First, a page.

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Week 5 -Designing For Eye Appeal 3
 

Week 5 -Designing For Eye Appeal 3

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    Week 5 -Designing For Eye Appeal 3 Week 5 -Designing For Eye Appeal 3 Presentation Transcript

    • Designing For Eye Appeal
      Toward a Better Design
    • Lecture Concepts
      Focus on designing a web site
      Observe and critique existing sites
      Develop key design concepts and guidelines
      Provide important details on designing readable text
      Sketching and prototyping a site design
    • Lecture Objectives
      Understand how existing sites incorporate key design concepts
      Learn how to apply guidelines for good site design
      Learn to use the following tools to create eye appeal:
      Color
      Balance
      Alignment
      Other tools
      Become aware of the process of sketching, prototyping and testing your design
    • Designing for Eye Appeal
      As you begin to design – be aware of the impact of:
      Color
      Balance
      Contrast
      Alignment
      Scrolling
      Make pages easy to read and navigate
    • Color
      Remember: If an organization has a color scheme – USE IT!
      Bold, bright colors can be distracting
      Make the colors fit the PURPOSE of the site
      Some colors lend a cool feeling; some are warmer
      Some colors don’t go together
      Colors often elicit feelings
      Calm, soothing, exciting, friendly, confident
      http://www.color-wheel-pro.com/color-meaning.html
    • Color
      Color Wheel
      • Using the color wheel will help you avoid color disasters (hopefully)
      • All colors are created by combining the three primary colors
      • Primary Colors
      • Red
      • Blue
      • Yellow
    • Color
      • Secondary colors
      • Combinations of the three primary colors
      • Orange
      • Green
      • Violet
    • Color
      • Cooler colors
      • Blue
      • Green
      • Violet
      • Connected with sea and sky
      • Warmer colors
      • Yellow
      • Orange
      • Red
      • Connected with fire
    • Color
      • Tertiary Colors
      • Created by mixing primary and complimentary colors
    • Color
      Harmony is pleasing to the eye
      Visually balanced
      Engages viewer
      Creates a sense of order
      Not harmonious
      Boring
      Bland, under-stimulating
      Chaotic
      Cannot be organized
    • Color
      Complementary colors
      Colors which sit across from each other on the color wheel.
      Combining two complementary colors makes each seem more;
      Intense
      Brighter
      Create more contrast
    • Color
      Analogous colors
      Colors which are next to each other on the color wheel
      Three colors
      Less contrast
    • Color
      Traditional Primary Colors – Paint - http://www.colormatters.com/colortheory.html
      Paint Colors – Inkjet - http://daphne.palomar.edu/design/cwheel.html
      Mixing Paints
      Light Colors - http://www.itc.virginia.edu/unixsys/gimp/gimpdoc-html/color.html
      Mixing lights
    • Color
      Color Scheme Generator http://www.wellstyled.com/tools/colorscheme2/index-en.html
      Color Theory http://courses.washington.edu/d545s08/Specifications/prettyPage/color.htm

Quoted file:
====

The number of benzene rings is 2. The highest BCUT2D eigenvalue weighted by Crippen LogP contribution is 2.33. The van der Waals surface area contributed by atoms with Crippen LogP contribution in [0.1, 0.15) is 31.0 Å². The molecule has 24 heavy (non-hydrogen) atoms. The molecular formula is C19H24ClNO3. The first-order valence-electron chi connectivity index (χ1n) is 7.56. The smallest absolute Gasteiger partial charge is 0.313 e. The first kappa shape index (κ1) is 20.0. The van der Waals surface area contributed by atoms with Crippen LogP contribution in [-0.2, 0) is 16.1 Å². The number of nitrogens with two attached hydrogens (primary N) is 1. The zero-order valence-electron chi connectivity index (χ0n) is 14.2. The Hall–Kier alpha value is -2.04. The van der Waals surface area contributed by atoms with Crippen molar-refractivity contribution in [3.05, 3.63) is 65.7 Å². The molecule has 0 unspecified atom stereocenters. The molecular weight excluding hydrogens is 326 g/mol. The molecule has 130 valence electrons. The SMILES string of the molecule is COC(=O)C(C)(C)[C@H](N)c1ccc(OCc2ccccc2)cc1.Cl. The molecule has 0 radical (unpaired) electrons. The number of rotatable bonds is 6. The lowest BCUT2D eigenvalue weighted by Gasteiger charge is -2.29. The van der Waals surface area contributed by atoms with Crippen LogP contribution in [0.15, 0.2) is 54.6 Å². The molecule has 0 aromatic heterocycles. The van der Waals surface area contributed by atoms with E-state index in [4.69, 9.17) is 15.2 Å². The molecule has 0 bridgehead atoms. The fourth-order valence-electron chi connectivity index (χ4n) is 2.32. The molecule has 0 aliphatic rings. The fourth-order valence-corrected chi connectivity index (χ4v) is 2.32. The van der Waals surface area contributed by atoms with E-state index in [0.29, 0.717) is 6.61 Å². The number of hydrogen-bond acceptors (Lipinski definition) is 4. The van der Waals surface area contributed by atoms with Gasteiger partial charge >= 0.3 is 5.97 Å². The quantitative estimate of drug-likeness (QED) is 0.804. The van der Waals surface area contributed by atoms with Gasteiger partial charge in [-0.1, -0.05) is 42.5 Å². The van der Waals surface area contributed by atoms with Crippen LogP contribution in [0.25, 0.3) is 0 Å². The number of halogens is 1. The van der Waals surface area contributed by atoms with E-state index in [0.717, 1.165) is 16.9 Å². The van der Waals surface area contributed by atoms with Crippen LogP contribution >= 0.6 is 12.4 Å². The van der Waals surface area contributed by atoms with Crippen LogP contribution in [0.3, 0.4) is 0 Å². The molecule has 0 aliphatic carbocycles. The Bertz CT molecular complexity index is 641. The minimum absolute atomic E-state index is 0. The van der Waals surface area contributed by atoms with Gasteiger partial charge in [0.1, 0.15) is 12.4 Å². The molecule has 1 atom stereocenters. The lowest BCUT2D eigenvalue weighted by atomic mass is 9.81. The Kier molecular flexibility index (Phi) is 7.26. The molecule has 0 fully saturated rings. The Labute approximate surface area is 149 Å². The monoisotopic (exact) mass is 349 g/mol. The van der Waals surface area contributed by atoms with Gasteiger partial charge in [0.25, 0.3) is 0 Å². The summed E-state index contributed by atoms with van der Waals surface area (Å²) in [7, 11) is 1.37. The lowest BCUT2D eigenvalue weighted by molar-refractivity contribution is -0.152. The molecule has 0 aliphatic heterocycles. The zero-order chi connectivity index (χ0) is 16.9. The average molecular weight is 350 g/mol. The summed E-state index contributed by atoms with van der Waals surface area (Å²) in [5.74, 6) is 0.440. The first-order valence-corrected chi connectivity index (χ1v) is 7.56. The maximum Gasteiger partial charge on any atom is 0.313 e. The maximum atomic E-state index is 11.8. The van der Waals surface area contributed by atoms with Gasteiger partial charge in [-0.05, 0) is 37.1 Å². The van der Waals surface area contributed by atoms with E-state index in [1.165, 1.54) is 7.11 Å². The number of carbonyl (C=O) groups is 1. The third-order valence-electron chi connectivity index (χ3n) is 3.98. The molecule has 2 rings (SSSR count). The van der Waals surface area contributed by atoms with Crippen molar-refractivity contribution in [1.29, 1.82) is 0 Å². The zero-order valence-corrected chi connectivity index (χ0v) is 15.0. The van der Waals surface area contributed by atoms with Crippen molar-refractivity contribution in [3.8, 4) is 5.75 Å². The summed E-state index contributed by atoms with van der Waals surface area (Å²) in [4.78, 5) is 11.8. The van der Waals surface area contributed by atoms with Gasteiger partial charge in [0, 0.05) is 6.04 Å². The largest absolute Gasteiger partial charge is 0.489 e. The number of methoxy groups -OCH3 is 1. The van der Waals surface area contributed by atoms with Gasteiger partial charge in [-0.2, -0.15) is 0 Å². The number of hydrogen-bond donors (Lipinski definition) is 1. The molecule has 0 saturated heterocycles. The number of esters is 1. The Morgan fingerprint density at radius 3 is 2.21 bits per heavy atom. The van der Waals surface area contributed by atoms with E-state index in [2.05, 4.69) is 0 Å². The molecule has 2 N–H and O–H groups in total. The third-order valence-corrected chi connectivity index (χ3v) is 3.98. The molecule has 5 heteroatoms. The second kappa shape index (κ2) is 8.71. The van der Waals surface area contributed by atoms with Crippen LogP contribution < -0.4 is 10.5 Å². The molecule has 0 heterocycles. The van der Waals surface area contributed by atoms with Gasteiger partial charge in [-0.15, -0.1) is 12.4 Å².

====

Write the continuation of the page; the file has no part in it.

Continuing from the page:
• Color
      To create contrast use shades and tints of a single color.
      Shade:
      Adding black to a color is called a shade
      Tint
      Adding white to a color is called a tint
      Color Lag:
      http://www.visibone.com/colorlab/
    • Color
      No right or wrong color scheme
      Some combos create
      Visual contrast and discord (which is generally bad)
      Harmony and comfort (which is usually good)
    • Color
      Key color questions:
      What kinds of colors will you use in your site?
      How does your selection of colors fit with the purposes of your site and with the experience of the intended audience?
      How would you explain your choices based on the color wheel?
    • Alignment
      The human eye likes when things are lined up.
      The eye wants the elements of a Web page to be positioned so that they follow a single axis.
      Use the same alignment from page to page
    • Alignment
      By default, you’ll end up with flush left and ragged right columns on web pages
      This creates a natural axis for aligning your components
    • Menus
      Help viewers determine the following:
      Where am I?
      What else is available?
      Where should I go next?
      Menus and navigational elements answer those questions.
    • Menus
      The menu should always be visible or one click away
      Menu locations:
      Top
      Left
      Bottom
      Menu cannot list everything
      Break the site down into sections
      Use submenus
    • Principles of Scrolling
      Scrolling
      Inefficient process (requires too many steps)
      Web pages are more like TVs than newspapers
      Users often miss info that they have to scroll to view
      Scrolling is not user-centered design
    • Principles of Scrolling
      User control
      Websites should offer as much control to the viewer as possible.
      Visitors choose what they want to view
      Visitors choose the order of what they want to view
      Visitors determine how much detail they want to consume
      It would be a 24-hour, all-you-can-eat buffet
      Think “Life is short, start with dessert”
    • Simplicity and Courtesy
      Much to consider in design
      Color
      Alignment
      Navigation
      content
      Using everything could be complex, aim for
      Simple
      Straight-forward designs
      That make sense to the user
      Good design is more art than science